Home Buying Tips

Tips to get an edge

Figuring out how to buy a house is no small feat—particularly since the rules keep on changing. So even if you’ve bought a home in the past and feel like the process is old hat, watch out: What worked last year might not fly in this one. It’s a whole new real estate world out there!

In an effort to give you the tools you need we’ve laid out some of the new rules on how to buy a house this year. You will face new tax codes, an onslaught of tough competition, and more that will require you to hone your home-buying skills more than ever. But knowing what awaits you is half the battle. Check out this refresher on how to buy a house this year.

Fighting the All Cash Buyers

The number of homes for sale is at a record low.  The days of multiple-offers is back in some areas and we predict that competition will increase.  As the saying goes: Cash is King.  In January of last year 23% of homes sold for cash nationwide.  If you’re not lucky enough to be able to bring cash to the table you need to be able to combat these buyers.  Here are two tips to level the playing field.

  1. Write a letter to the seller about yourself and your family to make your situation more personal. Sellers want to know that whomever buys their home will love it as much as they did. Knowing that care enough to share why you want their home over a cash buyer who may only want it for an investment can go a long way.
  2. Find out what is important to the seller.  Getting it closed quickly and for the most money may not be what they want.  An example might be that they haven’t found the home their moving to and need extra time to look for it.  You won’t know unless you ask.

Get Pre-Approved

Before you begin the process of searching for a home, your first step should be to sit down with a bank or mortgage representative and establish your financial parameters. Knowing how much you can spend can help narrow your search parameters.

You can help soften your mortgage contingency by getting pre-approved—and offering a strong pre-qualification letter from your lender. If you’ve saved up a significant down payment and have excellent credit, this might be your winning strategy.

Note: The number one reason transactions fall through is because the loan gets declined during escrow.

New Year / New Tax Code

The new tax plan has been framed as a deathblow to the American dream.  The deductions for mortgage interest on loans up to only $750,0000 combined for both primary and secondary (vacation) homes. The previous limit was $1 million.  The good news is the vast majority of new homeowners won’t be affected.  According to Realtor.com, the median list price is $270,000 nationally.

The real worry is that homeowners will not tax the tax deduction.  That’s because the new tax code will double the standard deduction, to $12,000 for individual filers and $24,000 for married couples filing jointly, and eliminate many of the other available deductions for taxpayers. So there’s less of an incentive to itemize.  In 2015, only 21.5% claimed the mortgage interest deduction. The mortgage deduction netted them an average $8,612 write-off.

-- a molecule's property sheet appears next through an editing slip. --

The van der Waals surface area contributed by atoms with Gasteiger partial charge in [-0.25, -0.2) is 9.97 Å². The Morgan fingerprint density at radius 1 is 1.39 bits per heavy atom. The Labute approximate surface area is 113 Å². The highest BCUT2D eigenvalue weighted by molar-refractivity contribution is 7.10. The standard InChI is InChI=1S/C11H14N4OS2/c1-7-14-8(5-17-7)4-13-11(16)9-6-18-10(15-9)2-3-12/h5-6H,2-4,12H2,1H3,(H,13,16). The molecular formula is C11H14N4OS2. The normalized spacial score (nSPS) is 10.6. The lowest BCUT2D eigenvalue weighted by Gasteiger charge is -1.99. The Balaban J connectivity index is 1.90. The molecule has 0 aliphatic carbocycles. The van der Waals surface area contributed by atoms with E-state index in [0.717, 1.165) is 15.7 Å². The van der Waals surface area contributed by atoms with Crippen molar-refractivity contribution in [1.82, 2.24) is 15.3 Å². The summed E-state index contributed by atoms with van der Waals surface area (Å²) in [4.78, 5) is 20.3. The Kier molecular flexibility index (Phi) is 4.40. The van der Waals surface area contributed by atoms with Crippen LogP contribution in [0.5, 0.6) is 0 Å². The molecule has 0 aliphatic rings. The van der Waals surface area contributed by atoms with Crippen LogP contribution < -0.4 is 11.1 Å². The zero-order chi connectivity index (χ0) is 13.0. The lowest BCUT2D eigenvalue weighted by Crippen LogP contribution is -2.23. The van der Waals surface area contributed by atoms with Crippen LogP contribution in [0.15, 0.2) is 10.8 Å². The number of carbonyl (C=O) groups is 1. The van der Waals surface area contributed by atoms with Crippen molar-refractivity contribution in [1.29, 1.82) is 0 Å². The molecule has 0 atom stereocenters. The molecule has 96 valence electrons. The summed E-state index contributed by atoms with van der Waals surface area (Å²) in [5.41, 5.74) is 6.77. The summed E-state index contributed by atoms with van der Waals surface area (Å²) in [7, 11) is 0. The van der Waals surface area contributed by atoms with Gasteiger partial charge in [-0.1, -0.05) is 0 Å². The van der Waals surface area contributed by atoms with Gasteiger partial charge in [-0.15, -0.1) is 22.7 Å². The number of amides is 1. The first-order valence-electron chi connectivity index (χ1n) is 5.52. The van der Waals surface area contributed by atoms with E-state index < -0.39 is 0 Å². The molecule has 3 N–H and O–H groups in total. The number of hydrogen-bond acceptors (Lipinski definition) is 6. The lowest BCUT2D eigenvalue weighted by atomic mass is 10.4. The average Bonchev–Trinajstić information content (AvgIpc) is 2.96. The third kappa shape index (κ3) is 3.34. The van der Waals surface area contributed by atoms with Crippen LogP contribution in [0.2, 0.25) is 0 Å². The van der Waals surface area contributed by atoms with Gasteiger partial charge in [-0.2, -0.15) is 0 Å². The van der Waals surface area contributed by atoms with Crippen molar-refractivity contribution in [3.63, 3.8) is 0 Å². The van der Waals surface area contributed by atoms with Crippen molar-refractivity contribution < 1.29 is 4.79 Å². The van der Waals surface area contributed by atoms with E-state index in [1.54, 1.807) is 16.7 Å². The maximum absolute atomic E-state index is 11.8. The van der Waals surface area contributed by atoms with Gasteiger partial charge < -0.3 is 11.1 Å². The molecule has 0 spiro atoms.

Most taxpayers don’t itemize their tax bills anyway, so they aren’t taking advantage of the available deductions.  The bottom line it you shouldn’t worry about the new tax code without doing your homework and understanding how it affects you.

Learn the code Words

You need to get street-wise on what you read online.  People aren’t driving neighborhoods to find For Sale signs anymore, they are using services like My Listing Manager to find their homes.  Yet while it’s a definite perk to be able to shop for homes on your laptop or phone, it would be naive to instantly believe everything you read.

Examples include:

  1. “As is” – means the place needs work and the seller doesn’t want to do it. Another term used is “fixer-upper” or “needs TLC.” The issues can be downright alarming and can get you into a money pit quickly.
  2. “Attention investors” – typically means there is something about the property unattractive to the average buyer. It could be property condition issues or other things making it hard to get the standard mortgage loan.
  3. “Cozy artist bungalow” – lets you know the space is small, aka cramped. Unless your budget or personal philosophy requires you to think small, think carefully of the consequences of tiny spaces.
  4. “Secluded setting” – screams unrestricted in our area. While not having restrictions has its benefits … remember your neighbors don’t have restrictions either. Check out the neighborhood before you even tour the home.

Consider a Fixer-Upper

Home buyers are faced with the dilemma of buying a move-in ready home or a fixer-upper.  Let us make a case for considering the fixer-upper.

Homes that need work are almost always priced accordingly, as the owner knows the home needs work before it can be sold and/or occupied. Therefore, the sale price is usually below the potential market value. As such, buying a fixer-upper makes perfect sense for those planning to move in a few years.

  • Tax Savings: Property taxes are based on the home’s sale price.
  • Design Choices: You can tailor your house to your exact tastes.
  • More Competition: There are more people that can’t see what a home might become, so you will face more home buyers who will look at only move-in ready homes.

Use a Buyer’s agent

For a Real Estate purchase to occur there must be a buyer and a seller. The biggest mistake a buyer can make is to call the seller’s agent to purchase a home. Obviously, the agent cannot represent the Buyer’s interests fully, while also representing the seller.

You need some one that is going to be 100% representing you. This tip alone can save you thousands of dollars.